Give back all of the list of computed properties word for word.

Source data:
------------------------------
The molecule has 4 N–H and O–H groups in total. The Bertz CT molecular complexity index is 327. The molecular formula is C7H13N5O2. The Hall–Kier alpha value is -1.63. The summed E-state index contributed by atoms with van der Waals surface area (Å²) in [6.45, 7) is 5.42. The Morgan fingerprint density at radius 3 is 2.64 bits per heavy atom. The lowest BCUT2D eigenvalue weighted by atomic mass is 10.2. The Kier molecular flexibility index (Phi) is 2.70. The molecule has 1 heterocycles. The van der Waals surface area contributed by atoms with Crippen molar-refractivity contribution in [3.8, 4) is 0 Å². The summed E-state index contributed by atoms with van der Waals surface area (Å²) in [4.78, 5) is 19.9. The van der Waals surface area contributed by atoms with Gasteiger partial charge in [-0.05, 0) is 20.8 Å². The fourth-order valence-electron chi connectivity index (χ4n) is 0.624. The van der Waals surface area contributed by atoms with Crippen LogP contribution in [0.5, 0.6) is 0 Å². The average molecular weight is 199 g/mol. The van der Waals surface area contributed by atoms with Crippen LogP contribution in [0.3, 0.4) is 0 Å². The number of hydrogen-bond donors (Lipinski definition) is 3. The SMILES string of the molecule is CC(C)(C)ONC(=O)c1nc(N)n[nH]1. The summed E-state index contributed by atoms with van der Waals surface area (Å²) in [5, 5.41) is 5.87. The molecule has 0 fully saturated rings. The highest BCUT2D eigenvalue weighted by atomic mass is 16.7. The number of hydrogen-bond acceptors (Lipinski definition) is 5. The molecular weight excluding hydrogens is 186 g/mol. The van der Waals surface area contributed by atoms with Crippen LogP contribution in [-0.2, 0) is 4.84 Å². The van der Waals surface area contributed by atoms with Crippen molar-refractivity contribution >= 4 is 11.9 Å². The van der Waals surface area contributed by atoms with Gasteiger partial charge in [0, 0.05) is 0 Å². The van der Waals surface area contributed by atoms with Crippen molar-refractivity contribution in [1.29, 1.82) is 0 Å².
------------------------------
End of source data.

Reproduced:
The molecule has 4 N–H and O–H groups in total. The Bertz CT molecular complexity index is 327. The molecular formula is C7H13N5O2. The Hall–Kier alpha value is -1.63. The summed E-state index contributed by atoms with van der Waals surface area (Å²) in [6.45, 7) is 5.42. The Morgan fingerprint density at radius 3 is 2.64 bits per heavy atom. The lowest BCUT2D eigenvalue weighted by atomic mass is 10.2. The Kier molecular flexibility index (Phi) is 2.70. The molecule has 1 heterocycles. The van der Waals surface area contributed by atoms with Crippen molar-refractivity contribution in [3.8, 4) is 0 Å². The summed E-state index contributed by atoms with van der Waals surface area (Å²) in [4.78, 5) is 19.9. The van der Waals surface area contributed by atoms with Gasteiger partial charge in [-0.05, 0) is 20.8 Å². The fourth-order valence-electron chi connectivity index (χ4n) is 0.624. The van der Waals surface area contributed by atoms with Crippen LogP contribution in [0.5, 0.6) is 0 Å². The average molecular weight is 199 g/mol. The van der Waals surface area contributed by atoms with Crippen LogP contribution in [0.3, 0.4) is 0 Å². The number of hydrogen-bond donors (Lipinski definition) is 3. The SMILES string of the molecule is CC(C)(C)ONC(=O)c1nc(N)n[nH]1. The summed E-state index contributed by atoms with van der Waals surface area (Å²) in [5, 5.41) is 5.87. The molecule has 0 fully saturated rings. The highest BCUT2D eigenvalue weighted by atomic mass is 16.7. The number of hydrogen-bond acceptors (Lipinski definition) is 5. The molecular weight excluding hydrogens is 186 g/mol. The van der Waals surface area contributed by atoms with Crippen LogP contribution in [-0.2, 0) is 4.84 Å². The van der Waals surface area contributed by atoms with Crippen molar-refractivity contribution >= 4 is 11.9 Å². The van der Waals surface area contributed by atoms with Gasteiger partial charge in [0, 0.05) is 0 Å². The van der Waals surface area contributed by atoms with Crippen molar-refractivity contribution in [1.29, 1.82) is 0 Å².